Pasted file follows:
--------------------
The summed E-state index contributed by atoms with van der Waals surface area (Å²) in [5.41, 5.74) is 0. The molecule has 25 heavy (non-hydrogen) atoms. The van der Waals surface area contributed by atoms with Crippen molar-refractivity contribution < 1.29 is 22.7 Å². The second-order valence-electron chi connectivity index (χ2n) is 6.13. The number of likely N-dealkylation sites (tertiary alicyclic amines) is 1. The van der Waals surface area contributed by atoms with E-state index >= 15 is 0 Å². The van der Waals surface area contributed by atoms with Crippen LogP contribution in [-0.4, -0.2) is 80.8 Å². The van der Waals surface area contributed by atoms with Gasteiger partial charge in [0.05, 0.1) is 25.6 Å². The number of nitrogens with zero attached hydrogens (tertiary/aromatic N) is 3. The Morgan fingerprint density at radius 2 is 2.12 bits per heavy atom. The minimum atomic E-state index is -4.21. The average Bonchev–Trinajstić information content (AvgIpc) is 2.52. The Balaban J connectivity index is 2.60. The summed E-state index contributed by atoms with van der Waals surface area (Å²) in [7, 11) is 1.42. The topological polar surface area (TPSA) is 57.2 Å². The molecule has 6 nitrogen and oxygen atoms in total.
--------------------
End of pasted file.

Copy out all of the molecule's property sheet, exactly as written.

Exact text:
The summed E-state index contributed by atoms with van der Waals surface area (Å²) in [5.41, 5.74) is 0. The molecule has 25 heavy (non-hydrogen) atoms. The van der Waals surface area contributed by atoms with Crippen molar-refractivity contribution < 1.29 is 22.7 Å². The second-order valence-electron chi connectivity index (χ2n) is 6.13. The number of likely N-dealkylation sites (tertiary alicyclic amines) is 1. The van der Waals surface area contributed by atoms with E-state index >= 15 is 0 Å². The van der Waals surface area contributed by atoms with Crippen LogP contribution in [-0.4, -0.2) is 80.8 Å². The van der Waals surface area contributed by atoms with Gasteiger partial charge in [0.05, 0.1) is 25.6 Å². The number of nitrogens with zero attached hydrogens (tertiary/aromatic N) is 3. The Morgan fingerprint density at radius 2 is 2.12 bits per heavy atom. The minimum atomic E-state index is -4.21. The average Bonchev–Trinajstić information content (AvgIpc) is 2.52. The Balaban J connectivity index is 2.60. The summed E-state index contributed by atoms with van der Waals surface area (Å²) in [7, 11) is 1.42. The topological polar surface area (TPSA) is 57.2 Å². The molecule has 6 nitrogen and oxygen atoms in total.